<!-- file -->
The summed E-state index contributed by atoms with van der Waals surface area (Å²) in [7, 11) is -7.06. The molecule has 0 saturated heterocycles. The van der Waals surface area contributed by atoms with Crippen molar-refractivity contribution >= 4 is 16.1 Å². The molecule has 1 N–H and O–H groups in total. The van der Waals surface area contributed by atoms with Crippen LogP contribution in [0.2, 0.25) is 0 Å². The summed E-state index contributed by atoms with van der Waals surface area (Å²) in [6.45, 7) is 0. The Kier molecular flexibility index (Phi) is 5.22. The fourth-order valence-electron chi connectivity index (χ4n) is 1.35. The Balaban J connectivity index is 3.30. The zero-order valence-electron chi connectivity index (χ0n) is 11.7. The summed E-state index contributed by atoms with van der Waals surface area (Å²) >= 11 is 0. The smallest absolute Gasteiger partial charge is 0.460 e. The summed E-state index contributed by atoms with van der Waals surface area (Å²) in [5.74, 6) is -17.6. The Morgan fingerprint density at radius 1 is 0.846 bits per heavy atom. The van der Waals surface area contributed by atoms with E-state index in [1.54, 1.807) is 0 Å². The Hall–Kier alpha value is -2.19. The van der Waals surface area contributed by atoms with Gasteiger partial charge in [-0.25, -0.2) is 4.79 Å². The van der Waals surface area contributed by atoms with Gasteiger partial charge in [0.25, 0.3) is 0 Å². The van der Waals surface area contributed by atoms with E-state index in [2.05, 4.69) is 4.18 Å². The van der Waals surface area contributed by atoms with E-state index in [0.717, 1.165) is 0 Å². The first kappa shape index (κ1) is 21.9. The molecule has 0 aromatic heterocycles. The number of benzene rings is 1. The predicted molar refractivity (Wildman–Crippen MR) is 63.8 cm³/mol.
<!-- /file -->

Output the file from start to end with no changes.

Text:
The summed E-state index contributed by atoms with van der Waals surface area (Å²) in [7, 11) is -7.06. The molecule has 0 saturated heterocycles. The van der Waals surface area contributed by atoms with Crippen molar-refractivity contribution >= 4 is 16.1 Å². The molecule has 1 N–H and O–H groups in total. The van der Waals surface area contributed by atoms with Crippen LogP contribution in [0.2, 0.25) is 0 Å². The summed E-state index contributed by atoms with van der Waals surface area (Å²) in [6.45, 7) is 0. The Kier molecular flexibility index (Phi) is 5.22. The fourth-order valence-electron chi connectivity index (χ4n) is 1.35. The Balaban J connectivity index is 3.30. The zero-order valence-electron chi connectivity index (χ0n) is 11.7. The summed E-state index contributed by atoms with van der Waals surface area (Å²) >= 11 is 0. The smallest absolute Gasteiger partial charge is 0.460 e. The summed E-state index contributed by atoms with van der Waals surface area (Å²) in [5.74, 6) is -17.6. The Morgan fingerprint density at radius 1 is 0.846 bits per heavy atom. The van der Waals surface area contributed by atoms with E-state index in [1.54, 1.807) is 0 Å². The Hall–Kier alpha value is -2.19. The van der Waals surface area contributed by atoms with Gasteiger partial charge in [-0.25, -0.2) is 4.79 Å². The van der Waals surface area contributed by atoms with Gasteiger partial charge in [0.25, 0.3) is 0 Å². The van der Waals surface area contributed by atoms with E-state index in [2.05, 4.69) is 4.18 Å². The van der Waals surface area contributed by atoms with E-state index in [0.717, 1.165) is 0 Å². The first kappa shape index (κ1) is 21.9. The molecule has 0 aromatic heterocycles. The number of benzene rings is 1. The predicted molar refractivity (Wildman–Crippen MR) is 63.8 cm³/mol.